No high resolution image exists...
Sacramento City College students, faculty and staff gathered on campus Tuesday afternoon to celebrate the kickoff of the City Farm pilot project, an experiential curriculum-based community garden that will serve as an alternative teaching mechanism for multiple disciplines throughout the next school year.
The project was developed over the spring semester by a group of students and administrators led by the school’s faculty garden coordinator and graphic communications professor, Robyn Waxman.
“We had been thinking about how to get all these other disciplines to learn from the dirt,” Waxman said, adding that future students will be able to use it for hands-on learning. “It signifies a really big change in how we teach, deal with the budget crisis and how we build community on our campus,” she said.
The garden, located between Lillard Hall and the staff parking lot on the southeast side of campus, is composed of four 12-foot-by-4-foot raised beds, each complete with a drip irrigation system, and was completed over the summer with a $1000 grant from the college foundation. All other materials are donated from advocates such as Soil Born Farms and other small organic farms in Davis.
The kickoff event was met with much support from the college’s students and staff. A group of about 30 audience members, including children and teachers from the school’s child development center, looked on as guest speakers said a few welcoming words over four large, empty raised garden beds.
“We left this space empty so everyone can imagine what could be grown here,” Waxman said.
The garden doesn’t necessarily result in something people have to eat in the end, Waxman explained, “It has a tangible medium to make abstract concepts learned in a four-walled classroom more meaningful - a way of having a classroom that doesn’t need to be in a building.”
Each bed will be implemented into a class curriculum and passed along at the end of each semester. For the fall semester, one bed will be used for a plant biology class, which will grow California native plants, and another for the Child Development Center.
A third bed will be given to the City Farm Club, a student/faculty alliance that will act as the driving force behind the community garden, caring for its own garden bed and helping the children take care of their bed as well.
“We will be the overseers of all the beds; the force behind the scenes,”said Ryan Thalken, president of the City Farm Club.
The club is currently taking new members and is discussing a weekly meeting time for the group. Thalken said he hopes to begin planting for the winter season soon. For more information on the City Farm Club or how to get involved, click here.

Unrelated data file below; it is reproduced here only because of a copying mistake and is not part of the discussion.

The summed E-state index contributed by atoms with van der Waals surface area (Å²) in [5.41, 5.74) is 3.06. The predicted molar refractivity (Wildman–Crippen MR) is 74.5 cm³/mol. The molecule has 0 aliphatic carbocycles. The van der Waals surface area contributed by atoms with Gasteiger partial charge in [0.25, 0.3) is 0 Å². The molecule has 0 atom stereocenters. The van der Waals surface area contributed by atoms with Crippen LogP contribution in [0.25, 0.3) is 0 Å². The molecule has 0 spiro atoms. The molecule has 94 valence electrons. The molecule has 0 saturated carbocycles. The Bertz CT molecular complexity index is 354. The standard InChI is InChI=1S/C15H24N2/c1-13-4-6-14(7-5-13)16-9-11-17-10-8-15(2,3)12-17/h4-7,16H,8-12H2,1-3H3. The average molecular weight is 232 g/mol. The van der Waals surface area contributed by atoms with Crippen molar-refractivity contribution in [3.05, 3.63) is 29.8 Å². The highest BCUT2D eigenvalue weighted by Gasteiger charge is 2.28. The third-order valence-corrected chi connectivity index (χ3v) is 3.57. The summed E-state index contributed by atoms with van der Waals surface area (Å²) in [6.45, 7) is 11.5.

Kathryn Jeffery, president of the college, described her enthusiasm for the project as reluctant at first, but added that she sees promise in the small scale project.
“It’s an opportunity to take a concept or an idea, put action behind it and see it grow over time,” Jeffery said.
Jeffery, who explained her father worked as a farmer, said the pilot project will give students at the college and children at the Child Development Center a chance to become more personally involved and more engaged in their learning environment.
Loretta Bruce, lead teacher at the Child Development Center, said she has already discussed with the children vegetables they would like to grow, which include tomatoes, broccoli, lettuce and cauliflower. The center still needs children’s hand tools and watering cans, she said.
“I think the earlier the kids realize they can grow this food, it’ll help them grow into a healthier lifestyle,” Bruce added.
The opening ceremony was not completed without Jeffery’s well-wishes: “Go forth and dig!” - That was followed by a ceremonial turning of the soil by the children of the center themselves.
“In honor of all those who till the soil, we do this today,” Jeffery concluded.
At the end of each semester, the beds will be passed onto the next semester’s classes to build upon and grow successively.
“It’s hard to imagine that a garden will be used as a place for anything other than growing food, but it can,” Waxman said, adding that it’s going to take a little time for people to see the abstract use of the garden, though other Los Rios colleges are already interested.
Administrators will look back on the project near the end of the school year to make further decisions on whether or not the project will continue or expand.
For more information on how to get involved with the City Farm pilot project, or the multiple disciplines it will serve, click here.